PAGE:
For more information about managing Azure Stack using the administration portal, see the use the Azure Stack administration portal quickstart.

As an Azure Stack Operator, you can deliver a wide variety of services and applications, such as virtual machines, web applications, highly available SQL Server, and MySQL Server databases. You can also use Azure Stack quickstart Azure Resource Manager templates to deploy SharePoint, Exchange, and more.

Using the administration portal, you can configure Azure Stack to deliver services to tenants using plans, quotas, offers, and subscriptions. Tenant users can subscribe to multiple offers. Offers can have one or more plans, and plans can have one or more services. Operators also manage capacity and respond to alerts.

When Azure Stack is configured, an Azure Stack User (also referred to as a tenant) consumes services that the Operator offers. Users can provision, monitor, and manage services that they have subscribed to, such as web apps, storage, and virtual machines.

To learn more about managing Azure Stack, including what accounts to use where, typical Operator responsibilities, what to tell your users, and how to get help, review Azure Stack administration basics.

Resource providers

Resource providers are web services that form the foundation for all Azure Stack IaaS and PaaS services. Azure Resource Manager relies on different resource providers to provide access to services. Each resource provider helps you configure and control its respective resources. Service administrators can also add new custom resource providers.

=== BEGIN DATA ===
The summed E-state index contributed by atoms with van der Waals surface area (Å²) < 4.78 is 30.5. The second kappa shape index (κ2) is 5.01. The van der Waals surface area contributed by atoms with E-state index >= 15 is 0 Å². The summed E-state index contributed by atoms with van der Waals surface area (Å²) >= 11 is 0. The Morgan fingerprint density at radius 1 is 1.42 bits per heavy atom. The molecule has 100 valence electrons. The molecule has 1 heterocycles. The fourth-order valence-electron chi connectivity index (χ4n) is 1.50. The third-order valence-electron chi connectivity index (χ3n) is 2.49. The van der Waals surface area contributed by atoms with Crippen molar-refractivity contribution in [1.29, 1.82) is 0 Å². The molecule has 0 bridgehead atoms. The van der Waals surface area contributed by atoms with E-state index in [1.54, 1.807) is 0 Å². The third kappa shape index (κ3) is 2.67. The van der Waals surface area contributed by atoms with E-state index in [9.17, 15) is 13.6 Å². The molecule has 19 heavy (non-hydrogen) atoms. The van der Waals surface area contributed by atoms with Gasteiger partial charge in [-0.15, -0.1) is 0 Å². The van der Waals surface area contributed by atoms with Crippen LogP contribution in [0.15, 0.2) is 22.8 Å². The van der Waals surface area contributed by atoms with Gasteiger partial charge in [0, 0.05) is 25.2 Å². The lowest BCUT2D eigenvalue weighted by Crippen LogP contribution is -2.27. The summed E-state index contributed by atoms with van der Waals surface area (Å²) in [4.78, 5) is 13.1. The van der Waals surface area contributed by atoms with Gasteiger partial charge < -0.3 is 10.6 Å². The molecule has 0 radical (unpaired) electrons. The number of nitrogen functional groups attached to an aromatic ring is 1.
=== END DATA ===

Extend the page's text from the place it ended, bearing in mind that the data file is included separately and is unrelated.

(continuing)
Foundational resource providers

There are three foundational IaaS resource providers:

  • Compute. The Compute Resource Provider allows Azure Stack tenants to create their own virtual machines. The Compute Resource Provider includes the ability to create virtual machines as well as Virtual Machine extensions. The Virtual Machine extension service helps provide IaaS capabilities for Windows and Linux virtual machines. As an example, you can use the Compute Resource Provider to provision a Linux virtual machine and run Bash scripts during deployment to configure the VM.
  • Network Resource Provider. The Network Resource Provider delivers a series of Software Defined Networking (SDN) and Network Function Virtualization (NFV) features for the private cloud. You can use the Network Resource Provider to create resources like software load balancers, public IPs, network security groups, and virtual networks.
  • Storage Resource Provider. The Storage Resource Provider delivers four Azure-consistent storage services: blob, queue, table, and KeyVault account management providing management and auditing of secrets, such as passwords and certificates. The storage resource provider also offers a storage cloud administration service to facilitate service provider administration of Azure-consistent Storage services. Azure Storage provides the flexibility to store and retrieve large amounts of unstructured data, such as documents and media files with Azure Blobs, and structured NoSQL based data with Azure Tables.

Optional resource providers

There are three optional PaaS resource providers that you can deploy and use with Azure Stack:

  • App Service. Azure App Service on Azure Stack is a platform-as-a-service (PaaS) offering of Microsoft Azure available to Azure Stack. The service enables your internal or external customers to create web, API, and Azure Functions applications for any platform or device.
  • SQL Server. Use the SQL Server resource provider to offer SQL databases as a service of Azure Stack. After you install the resource provider and connect it to one or more SQL Server instances, you and your users can create databases for cloud-native apps, websites that use SQL, and other workloads that use SQL.